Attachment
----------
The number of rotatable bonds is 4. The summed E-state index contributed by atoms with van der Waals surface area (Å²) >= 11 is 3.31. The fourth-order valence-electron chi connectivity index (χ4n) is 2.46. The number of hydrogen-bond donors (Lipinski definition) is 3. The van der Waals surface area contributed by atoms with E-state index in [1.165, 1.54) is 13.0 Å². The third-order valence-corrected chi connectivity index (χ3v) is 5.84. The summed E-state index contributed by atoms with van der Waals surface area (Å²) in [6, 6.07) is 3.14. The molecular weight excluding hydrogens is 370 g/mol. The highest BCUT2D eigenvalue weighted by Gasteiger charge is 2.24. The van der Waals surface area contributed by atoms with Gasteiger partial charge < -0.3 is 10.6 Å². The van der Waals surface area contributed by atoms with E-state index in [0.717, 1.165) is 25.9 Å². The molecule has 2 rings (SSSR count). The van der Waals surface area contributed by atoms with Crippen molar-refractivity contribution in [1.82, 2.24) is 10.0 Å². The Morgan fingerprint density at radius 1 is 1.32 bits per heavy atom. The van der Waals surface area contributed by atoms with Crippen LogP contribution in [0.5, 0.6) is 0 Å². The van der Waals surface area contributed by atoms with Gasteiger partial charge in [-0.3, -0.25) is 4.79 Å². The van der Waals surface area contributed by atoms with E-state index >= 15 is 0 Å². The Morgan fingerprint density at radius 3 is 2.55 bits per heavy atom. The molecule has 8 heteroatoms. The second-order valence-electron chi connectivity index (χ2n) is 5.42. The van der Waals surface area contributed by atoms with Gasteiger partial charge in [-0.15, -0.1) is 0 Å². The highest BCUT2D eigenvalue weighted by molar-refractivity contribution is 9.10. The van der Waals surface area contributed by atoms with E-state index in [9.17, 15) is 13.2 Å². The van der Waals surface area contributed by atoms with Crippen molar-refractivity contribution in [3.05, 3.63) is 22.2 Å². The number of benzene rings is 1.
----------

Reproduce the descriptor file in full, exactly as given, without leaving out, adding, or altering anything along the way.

The number of rotatable bonds is 4. The summed E-state index contributed by atoms with van der Waals surface area (Å²) >= 11 is 3.31. The fourth-order valence-electron chi connectivity index (χ4n) is 2.46. The number of hydrogen-bond donors (Lipinski definition) is 3. The van der Waals surface area contributed by atoms with E-state index in [1.165, 1.54) is 13.0 Å². The third-order valence-corrected chi connectivity index (χ3v) is 5.84. The summed E-state index contributed by atoms with van der Waals surface area (Å²) in [6, 6.07) is 3.14. The molecular weight excluding hydrogens is 370 g/mol. The highest BCUT2D eigenvalue weighted by Gasteiger charge is 2.24. The van der Waals surface area contributed by atoms with Gasteiger partial charge < -0.3 is 10.6 Å². The van der Waals surface area contributed by atoms with E-state index in [0.717, 1.165) is 25.9 Å². The molecule has 2 rings (SSSR count). The van der Waals surface area contributed by atoms with Crippen molar-refractivity contribution in [1.82, 2.24) is 10.0 Å². The Morgan fingerprint density at radius 1 is 1.32 bits per heavy atom. The van der Waals surface area contributed by atoms with Crippen LogP contribution in [0.5, 0.6) is 0 Å². The van der Waals surface area contributed by atoms with Gasteiger partial charge in [-0.3, -0.25) is 4.79 Å². The van der Waals surface area contributed by atoms with E-state index >= 15 is 0 Å². The Morgan fingerprint density at radius 3 is 2.55 bits per heavy atom. The molecule has 8 heteroatoms. The second-order valence-electron chi connectivity index (χ2n) is 5.42. The van der Waals surface area contributed by atoms with Gasteiger partial charge in [-0.15, -0.1) is 0 Å². The highest BCUT2D eigenvalue weighted by molar-refractivity contribution is 9.10. The van der Waals surface area contributed by atoms with E-state index in [9.17, 15) is 13.2 Å². The van der Waals surface area contributed by atoms with Crippen molar-refractivity contribution in [3.05, 3.63) is 22.2 Å². The number of benzene rings is 1.